Hyrule Warriors

Hyrule Warriors Rupees Blue Rupee (Standard Rupee)

Rupees appear as currency in Hyrule Warriors. Like the canon series, Rupees appear by cutting grass, are dropped by defeated enemies, or are obtained by breaking pots. Rupees appear as Green, Blue, and Red. Unlike past games, Rupees are collected automatically as soon as they appear. Additionally, Rupees can be acquired by selling off extra weapons.

Hyrule Warriors Parasol 8-Bit Rupee (8-bit Parasol)

In the Majora's Mask DLC, special Rupee Competitions appear as Scenarios on the Termina Adventure Map. The goal of Rupee Competitions is to collect more Rupees than the Enemy. During these scenarios, Rupee Fairies can be collected to temporarily increase the amount of Rupees dropped by enemies.

The 8-Bit Rupee also appears as Agitha's 8-bit Parasol weapon in the Twilight Princess DLC.

Hyrule Warriors Rupees Gold Rupee (Rare Rupee)

There is also a Apothecary mixture called Rupee Festival that increases the amount of Rupees dropped for one battle, while the "Rupee+" weapon skill that can increase the amount of Rupees earned in battle. When the mixture is in effect, it causes Silver and Gold Rupees to drop to signify the increase.

Hyrule Warriors Legends

Rupees return as the game's currency and play much the same role as in Hyrule Warriors. In addition to the Rupee Festival mixture and "Rupee+" weapon skill, there is also a Rental Skill for Companion Fairies that increases the amount of Rupees found. Rupee Competitions also return in Adventure Mode.

Subseries warning: Subseries information ends here.

Non-canonical appearances

Non-canon warning: This article or section contains non-canonical information that is not considered to be an official part of the Legend of Zelda series and should not be considered part of the overall storyline.

Super Smash Bros. Brawl

A Green Rupee is featured as a sticker. Its sticker gives a +5 bonus to spinning attacks, and can be applied to anyone.

Mario Kart 8

Rupees take the place of Coins on Hyrule Circuit, a track available via DLC Pack 1.

Bayonetta and Bayonetta 2

In Bayonetta 2 and the Wii U version of Bayonetta, the titular character can equip the Hero of Hyrule costume set. This will change Halos, the standard currency of the game into Rupees. The Rupee pick up sound from the A Link to the Past will also play when picking them up. This change is purely aesthetic.

Non-canon warning: Non-canonical information ends here.

Differences in denominations

Game Green Blue Yellow Red Purple Orange Silver Gold Big (Green) Big (Blue) Big (Red) Big (Gold) Rupoor Rupee Shard Black
The Legend of Zelda 5 1
A Link to the Past 1 5 20
Link's Awakening 5 1 30
Ocarina of Time 1 5 20 50 200 5 - 200
Majora's Mask 1 5 20 50 200 100 - - 200
Oracle of Ages 1 10 5 100 200
Oracle of Seasons 1 10 1, 5, 20 5 100 200
Four Swords 1 5 20 50 100 200 - Makes a Gold Rupee worth 500 when 4 are collected Removes up to 80 Rupees
The Wind Waker 1 5 10 20 50 100 200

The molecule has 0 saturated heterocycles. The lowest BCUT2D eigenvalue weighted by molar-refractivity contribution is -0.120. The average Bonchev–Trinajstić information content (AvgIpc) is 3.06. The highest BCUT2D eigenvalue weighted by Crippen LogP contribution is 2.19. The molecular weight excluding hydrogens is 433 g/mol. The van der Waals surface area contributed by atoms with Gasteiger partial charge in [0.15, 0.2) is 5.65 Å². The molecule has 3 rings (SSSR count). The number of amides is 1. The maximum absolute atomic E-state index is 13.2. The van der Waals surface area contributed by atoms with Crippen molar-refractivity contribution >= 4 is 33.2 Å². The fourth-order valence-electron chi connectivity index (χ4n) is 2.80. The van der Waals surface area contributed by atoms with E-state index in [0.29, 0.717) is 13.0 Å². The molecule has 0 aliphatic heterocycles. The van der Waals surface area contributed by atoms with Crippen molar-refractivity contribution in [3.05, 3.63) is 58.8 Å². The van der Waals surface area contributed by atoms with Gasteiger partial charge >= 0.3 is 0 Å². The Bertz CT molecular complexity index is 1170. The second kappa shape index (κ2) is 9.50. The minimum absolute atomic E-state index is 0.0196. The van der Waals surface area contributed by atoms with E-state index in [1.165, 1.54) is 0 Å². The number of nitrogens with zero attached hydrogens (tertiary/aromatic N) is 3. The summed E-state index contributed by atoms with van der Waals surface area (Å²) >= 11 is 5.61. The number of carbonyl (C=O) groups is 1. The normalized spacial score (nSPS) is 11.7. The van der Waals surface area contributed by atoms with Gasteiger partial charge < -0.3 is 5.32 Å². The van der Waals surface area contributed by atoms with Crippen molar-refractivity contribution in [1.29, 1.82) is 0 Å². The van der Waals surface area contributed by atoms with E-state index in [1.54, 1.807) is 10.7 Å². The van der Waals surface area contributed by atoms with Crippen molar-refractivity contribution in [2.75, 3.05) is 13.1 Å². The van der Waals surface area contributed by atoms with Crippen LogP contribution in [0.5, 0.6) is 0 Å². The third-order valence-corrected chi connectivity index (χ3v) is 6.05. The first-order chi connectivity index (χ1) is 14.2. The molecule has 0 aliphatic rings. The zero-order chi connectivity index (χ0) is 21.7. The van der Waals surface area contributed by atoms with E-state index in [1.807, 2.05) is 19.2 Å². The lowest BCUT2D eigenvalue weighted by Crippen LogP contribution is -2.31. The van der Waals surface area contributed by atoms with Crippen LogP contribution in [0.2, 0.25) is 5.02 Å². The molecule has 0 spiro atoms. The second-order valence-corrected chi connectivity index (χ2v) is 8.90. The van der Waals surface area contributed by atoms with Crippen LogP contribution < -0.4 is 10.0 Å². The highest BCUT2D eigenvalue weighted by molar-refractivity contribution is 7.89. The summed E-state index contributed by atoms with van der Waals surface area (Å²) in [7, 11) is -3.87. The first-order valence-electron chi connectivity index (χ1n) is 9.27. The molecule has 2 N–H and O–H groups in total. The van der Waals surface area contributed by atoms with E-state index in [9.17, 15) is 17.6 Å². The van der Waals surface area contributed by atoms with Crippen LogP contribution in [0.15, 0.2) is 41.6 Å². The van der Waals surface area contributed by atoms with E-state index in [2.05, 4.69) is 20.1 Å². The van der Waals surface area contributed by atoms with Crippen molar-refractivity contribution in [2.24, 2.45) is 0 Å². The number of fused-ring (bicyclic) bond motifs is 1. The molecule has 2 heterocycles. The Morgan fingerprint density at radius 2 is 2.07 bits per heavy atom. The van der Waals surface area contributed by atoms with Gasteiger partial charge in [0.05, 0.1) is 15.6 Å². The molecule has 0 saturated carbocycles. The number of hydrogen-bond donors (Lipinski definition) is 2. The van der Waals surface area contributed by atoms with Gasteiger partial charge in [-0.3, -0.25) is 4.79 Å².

The Minish Cap 1 5 20 50 100 200
Twilight Princess 1 5 10 20 50 100 200
Phantom Hourglass 1 5 20 100 200 300 -10 or -50 -
Spirit Tracks 1 5 20 100 200 300
Skyward Sword 1 5 20 100 300 -10
A Link Between Worlds 1 5 20 50 100 300 -
Triforce Heroes 1 5 20 50 100 300 -
Breath of the Wild 1 5 20 50 100 300 -

Note: Due to the monochrome graphics of the Game Boy, the original version of The Legend of Zelda: Link's Awakening features Rupees that are identical in appearance, regardless of their value. However, confusion is usually avoided by the fact that all Rupees found "lying around" are worth one Rupee, and larger denominations appear only in chests – in which case the player is directly told how much they are worth anyway. In the original version of the game, the Rupees were in black and white, but in the DX version they are all blue, with the exception of the red ones in the Trendy Game and green ones in the Color Dungeon.

Also note: A bonus room in both Snake's Remains and Ancient Ruins in The Legend of Zelda: Oracle of Seasons is filled with dark Green Rupees and Yellow Rupees respectively. Unlike the normal Green Rupees, these Rupees cycle through different shadings and have a random value of 1, 5, 10, or 20 Rupees and the Yellow Rupees all equal to approximately 100 in total.

Etymology

Although later games have been more consistent, the manual for the original Legend of Zelda referred to the gems as rubies, while the scrolling screen in the game itself called them rupies (singular rupy). Thus, the origin of this word is likely a misinterpretation of the word ruby rather than an intentional reference to the Indian currency, the rupee. In Breath of the Wild, however, rubies are depicted as rare gemstones that have no relation to Rupees (other than the fact they can be sold for and/or purchased with Rupees). The gemstone miner Brokka occasionally hums to herself "Rupees over rubies", which may be a tongue-in-cheek reference to the old misinterpretation.

This is supported by the similarity between the び (bi) and ぴ (pi) characters in Japanese. In the Japanese versions, Rupee are named ルピー, Rupī. The spellings Rupees and rupies are often used interchangeably, although the former prevails in all recent games.

While in the Spanish versions, Rupees are similarly named Rupias, in the French versions, they are named Rubis, the French word for ruby.

Gallery

See also